Патент USA US2114536код для вставки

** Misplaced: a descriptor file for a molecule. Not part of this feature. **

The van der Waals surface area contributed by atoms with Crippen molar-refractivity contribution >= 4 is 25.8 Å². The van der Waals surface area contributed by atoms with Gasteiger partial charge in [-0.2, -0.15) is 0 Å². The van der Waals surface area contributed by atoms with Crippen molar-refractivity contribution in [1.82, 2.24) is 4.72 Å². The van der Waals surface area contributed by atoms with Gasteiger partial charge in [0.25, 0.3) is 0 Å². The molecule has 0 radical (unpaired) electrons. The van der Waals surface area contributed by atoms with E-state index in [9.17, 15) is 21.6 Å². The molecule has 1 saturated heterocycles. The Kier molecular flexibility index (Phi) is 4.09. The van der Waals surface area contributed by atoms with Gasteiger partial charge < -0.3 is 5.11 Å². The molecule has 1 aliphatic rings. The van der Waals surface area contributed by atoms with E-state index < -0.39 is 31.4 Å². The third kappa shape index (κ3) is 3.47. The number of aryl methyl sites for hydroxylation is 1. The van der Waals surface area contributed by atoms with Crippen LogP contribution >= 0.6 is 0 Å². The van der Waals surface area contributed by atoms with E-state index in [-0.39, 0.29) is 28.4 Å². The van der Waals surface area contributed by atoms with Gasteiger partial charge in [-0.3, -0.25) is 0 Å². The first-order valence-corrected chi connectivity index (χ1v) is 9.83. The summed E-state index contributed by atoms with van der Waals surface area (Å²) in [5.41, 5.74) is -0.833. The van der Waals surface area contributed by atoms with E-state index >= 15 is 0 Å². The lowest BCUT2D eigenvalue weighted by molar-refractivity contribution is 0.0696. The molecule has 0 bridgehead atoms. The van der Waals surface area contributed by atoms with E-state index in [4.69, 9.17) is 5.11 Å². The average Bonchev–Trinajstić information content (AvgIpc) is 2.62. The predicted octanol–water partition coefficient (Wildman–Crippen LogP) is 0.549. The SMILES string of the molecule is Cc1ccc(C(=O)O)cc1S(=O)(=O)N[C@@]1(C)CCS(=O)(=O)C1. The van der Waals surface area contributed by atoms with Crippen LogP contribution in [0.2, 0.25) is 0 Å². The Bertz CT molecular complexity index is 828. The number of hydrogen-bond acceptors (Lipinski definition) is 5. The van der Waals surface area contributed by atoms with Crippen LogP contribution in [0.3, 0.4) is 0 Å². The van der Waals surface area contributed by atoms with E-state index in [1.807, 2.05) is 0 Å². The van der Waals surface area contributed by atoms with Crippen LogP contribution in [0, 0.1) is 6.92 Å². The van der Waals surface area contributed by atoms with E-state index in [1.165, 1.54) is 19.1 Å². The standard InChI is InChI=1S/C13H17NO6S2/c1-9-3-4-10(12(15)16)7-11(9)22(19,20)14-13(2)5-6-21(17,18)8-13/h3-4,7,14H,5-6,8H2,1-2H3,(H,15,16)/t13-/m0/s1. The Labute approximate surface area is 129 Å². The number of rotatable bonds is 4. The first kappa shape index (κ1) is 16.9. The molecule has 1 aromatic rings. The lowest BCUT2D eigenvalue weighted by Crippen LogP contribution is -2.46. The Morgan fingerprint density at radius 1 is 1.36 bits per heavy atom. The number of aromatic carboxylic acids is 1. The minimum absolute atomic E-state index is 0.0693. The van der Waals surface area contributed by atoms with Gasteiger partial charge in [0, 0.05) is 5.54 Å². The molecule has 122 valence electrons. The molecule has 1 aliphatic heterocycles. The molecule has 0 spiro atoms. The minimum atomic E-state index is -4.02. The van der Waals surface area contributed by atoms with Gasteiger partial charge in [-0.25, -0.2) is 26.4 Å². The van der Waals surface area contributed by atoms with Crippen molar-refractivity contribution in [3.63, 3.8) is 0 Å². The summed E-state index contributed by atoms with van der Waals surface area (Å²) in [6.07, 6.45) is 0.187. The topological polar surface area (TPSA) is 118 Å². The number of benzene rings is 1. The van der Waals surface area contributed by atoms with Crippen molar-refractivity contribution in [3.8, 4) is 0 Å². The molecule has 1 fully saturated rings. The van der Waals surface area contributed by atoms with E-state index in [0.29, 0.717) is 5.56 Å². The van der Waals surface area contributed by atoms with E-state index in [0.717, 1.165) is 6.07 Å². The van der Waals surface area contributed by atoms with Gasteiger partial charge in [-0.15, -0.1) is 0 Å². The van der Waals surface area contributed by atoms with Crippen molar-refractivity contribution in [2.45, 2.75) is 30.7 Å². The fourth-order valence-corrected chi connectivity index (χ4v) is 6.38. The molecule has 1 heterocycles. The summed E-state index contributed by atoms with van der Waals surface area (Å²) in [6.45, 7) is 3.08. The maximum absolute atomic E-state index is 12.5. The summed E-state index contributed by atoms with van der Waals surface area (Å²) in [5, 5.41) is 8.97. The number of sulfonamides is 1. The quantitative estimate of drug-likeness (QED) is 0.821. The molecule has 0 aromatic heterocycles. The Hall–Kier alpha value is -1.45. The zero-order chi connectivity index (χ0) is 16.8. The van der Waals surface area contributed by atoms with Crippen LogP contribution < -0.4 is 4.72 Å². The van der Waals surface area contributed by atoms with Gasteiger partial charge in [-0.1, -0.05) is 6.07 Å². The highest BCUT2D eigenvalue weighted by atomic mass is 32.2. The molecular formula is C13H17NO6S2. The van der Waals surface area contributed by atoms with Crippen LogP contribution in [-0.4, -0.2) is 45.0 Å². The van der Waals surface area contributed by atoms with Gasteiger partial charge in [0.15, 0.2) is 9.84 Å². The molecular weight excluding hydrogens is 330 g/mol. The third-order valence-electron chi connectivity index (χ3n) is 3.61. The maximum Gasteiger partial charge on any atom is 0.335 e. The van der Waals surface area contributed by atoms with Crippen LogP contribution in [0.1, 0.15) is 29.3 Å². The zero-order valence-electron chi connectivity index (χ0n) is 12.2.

APT" 19,1938- K. F. J. KIRSTEN 2,114,536 DIRECTLY HEATED CATHODE ELECTRODE Original Filed June 19, 1934 " " INVENTOR 1%»?7 F1 /f/RJ 75/7 ATTORNEY Patented Apr. 19, 1938 _ UNITED STATES PATENT OFFICE 2,114,536 DIRECTLY HEATED CATHODE ELECTRODE Kurt F. J. Kirsten, Seattle, Wash., assignor to Kirsten Lighting Corporation, a corporation of Washington Application June 19, 1934, Serial No. 731,275’ Renewed February 19, 1938 2 Claims. (Cl. 176—126) This invention relates to improvements in elec- itself near this end of the ribbon where the total trodes for luminous arc lamps and it has referonce more particularly to directly heated cathode electrodes especially designed for use in connec5 tion with luminous arc lamps of tubular form as potential across the gas column is the highest. The result is an unequal distribution of emission and ionic bombardment of the ribbon over its sur face. Furthermore, the zig-zag arrangement of 5 now extensively used for signs, displays and the ribbon produces unequal heating thereof due illumination. It is the principal object of this invention to provide an electrode in the form of a spirally to the fact that the rate of heat radiation from all parts of its surface is not uniform because the distance of any point of the ribbon surface to the re?ecting shield or to adjacent points of the 10 10 wound, metallic ribbon strip placed axially of the are and electrically connected so that in use the maximum of the are potential will exist at the ribbon varies considerably. For this, and other reasons, such electrodes have a comparatively point of the ribbon where the ‘arc is the longest, short life. thereby to insure uniform emission over the entire 15 ribbon surface. ‘ It is a further object of the invention to provide an electrode of the above stated character wherein the spiral ribbon is located coaxially within a metallic, cylindrical sleeve serving as a 20 heat conserving means whereby the heating of the cathode electrode is greatly augmented due to the fact that a considerable amount of heat energy is prevented from radiating through the glass and is conserved for the emission space in 25 the close vicinity of the cathode ribbon. Other objects of the invention reside in the details of construction, the combination of parts and mode of operation, as will hereinafter be . The electrode of the present application em ploys a ribbon and an enclosing, heat re?ecting 15 shield but is so constructed and arranged that these objectionable features of electrodes of the type just described are overcome; and there is provided a uniformity of potential gradient and uniformity of emission over the entire area of the 20 ribbon. ‘ In accomplishing the various objects of the invention, I have provided .theimproved details of construction, the preferred forms of which are illustrated in the accompanying drawing, where- 25 in— Fig. 1 is a view of a luminous arc lamp having terminal electrodes constructed in accordance fully described. With the present invention. Explanatory to the invention, it will here be stated that the present electrode is in the nature of the glasstube which serves as the container of the rare gasyxor metallic vapor in which the Fig. 2 is an enlarged, sectional view of one of 30 the electrodes in its longitudinal direction ' Fig. 3 is a cross section on line 3--3 in Fig. 2. Fig- 4 is a Sectional detail 0f the ribbon Strip Referring more in detail to the drawing l designates a Sealed, transparent glass tube 35 here shown as straight but which may be curved 01‘ angularly formed in different Shapes; and in which tube a suitable gas such as neon, or a mix ture of, rare gases, or metallic vapors is contained. 40 luminous are ?ows_ This ribbon, which is coated with a metallic oxide, is heated electrically from a special electrical circuit and the heat generated by the ribbon is the product of the electrical resistanee of the ribbpn and ‘the square of the cur45 rentvcarried by the ribbon. The ribbon is usually At its opposite ends the tube has the usual ter- 40 minal enlargements 2-4’ in which the electrodes, embodied by the present invention are located; these electrodes at Opposite terminals being desig nated in their entireties by reference numerals 3 and 3' respectively. 45 30 of an improvement upon a common form of directly heated cathode electrode now in use and consisting of a metallic ribbon folded in zig-zag 35- form to lie in a plane transversely of the direction of the arc and supported at its opposite ends by metal rods or conductors sealed into the end enclosed in a cylindrical, metallic re?ecting shield. The luminous are that is established be- tween the ribbons of two electrodes placed at opposite ends of the tube is a part of another 50 electrical circuit superimposed upon the two circults which serve to heat the ribbons. There are objectionable features in the above described form of electrode since there must exist a fall of potential along the ribbon due to its 55 electrical resistance, and the arc will tend to root ' Ateach end of the tube are three sealed in rods, or metallic conductors; those at one end being designated by numerals 4, 5 and 6 while those at the other ‘end corresponding thereto are desig nated by numerals 4', 5’ and 6’. The rods 5 and 50 5' are of the greatest extent into the tube and are centrally located. The rods 6 and 6' are shorter. The two rods 5 and 6 at one end of the tube and rods 5’ and B’ at the opposite end serve to mount the metallic ribbon strips 1 and ‘l’. 55 2 I 2,114,586 As seen best in Fig. 2, the ribbon strip is formed in a cylindrical spiral attached at one end to the inner end of rod 5 and attached at its other end to rod 6. In the opposite end 01' the lamp tube, the‘ ribbon ‘I’ would likewise be attached to rods 5' and 6'. Enclosing the ribbons ‘I and ‘I’, respectively, are metallic, cylindrical shields 8 and 8’-supported coaxially about the ribbons and spaced therefrom 10 by the rods 4 and 4'. These shields extend slightly beyond the ends of the ribbons and in use they retain and conserve the heat of the ribbons so as to increase the rate at which the ribbon comes to the temperature necessary for 15 e?ective emission. The lamp, as shown in Fig. 1, has circuit wires 9 and I0 leading respectively from the rods 6 and 6’ to terminals of a switch I! through which con nection may be made or opened with circuit mains 20 lit-I3’. A stablizing impedance I4 is included in the connection 9. ' It is understood that if it is so desired, other circuit connections may be made with the rods 5 and 5’ for an auxiliary heater circuit and also 25 connections might be made with the rods 4 and I’ in order to use the shields 8—8' in the elec trode conditioning operation that takes place prior to use of the lamp. To give a desired stiffness to the ribbon, it is 30 longitudinally cupped, or formed with -an in wardly depressed trough, as is shown in cross section in Fig. 4. It is of prime importance in electrodes of this character employing a ribbon strip that all parts oi’ the ribbon be equally spaced 35 from the re?ecting shield and each part thereof be also uniformly spaced from the adjacent parts so as to insure uniform heating. Unequal heat ing results in unequal emission, and since the tendency of the arc is to anchor to the parts of higher temperature, this results in still greater heating of these spots with the ultimate destruc tion of the ribbon. To insure the ribbon against warping or sagging its cylindrical form must be retained, and this is accomplished in this instance by a transverse curvature of the ribbon strip, as is best illustrated in Fig. 4. This construction gives rigidity to the ribbon both transversely and circumferentially. Thus, by this particular me chanical construction great rigidity, even under conditions of incandescence, is obtained. At the same time the heat intensity from the ribbon is kept constant by reason of maintaining the uni form spaces of all of its elements from the re fiecting shield and the practical elimination of mutual reflection between adjacent turns. It is apparent that since the arc circuit is so connected that the maximum arc potential exists between the “far” ends of the two ribbons 1-4’, and the potential drop of the heating circuit oir spiral ‘I is practically equal and in the same di rection as the potential drop oi’ the are along 10 the surface of the spiral, uniform emission of the entire spiral surface will result. This results in a much longer- life of the cathode. A'further advantage of the spiral ?lament and its symmetrical arrangement within the heat re fleeting shield resides in the fact that this fila ment can be brought to red heat far more rap idly than otherwise. 15 Consequently, the cathode heating circuit and the arc circuit may be closed simultaneously without the danger of excessive 20 . cathode sputtering during the arc kindling pe riod which is considerably shortened by the above construction. A luminous tube properly equipped with elec trodes made according to the above disclosure 25 provides for an instant establishment of an arc updn closing the lamp circuit, thus eliminating the usually required thermostats, relays and aux iliary equipment heretofore considered necessary. Having thus described my invention, what I 30 claim as new therein and desire to secure by Let ters Patent is I. In a lamp of the character described a cath ode comprising a coil formed by a ribbon strip, connected in an- electric circuit and having its convolutions uniformly spaced and edgewise to each other and the strip being inwardly troughed throughout its length for ‘stiffness and rigidity, and a heat conserving shield of cylindrical form enclosing the spiral coaxially thereof. 40 2. In a lamp of the character disclosed, a cy lindrical shield, a cathode formed from a ?at, longitudinally troughed ribbon strip helically wound in a coil coaxially within the shield and spaced therefrom and connected at its opposite 45 ends in an electric circuit; said coil being dis posed axially in the direction of the arc path in the lamp and having its convolutions evenly spaced apart and edgewise to each other. . 50' KURT F. J. KIRSTEN.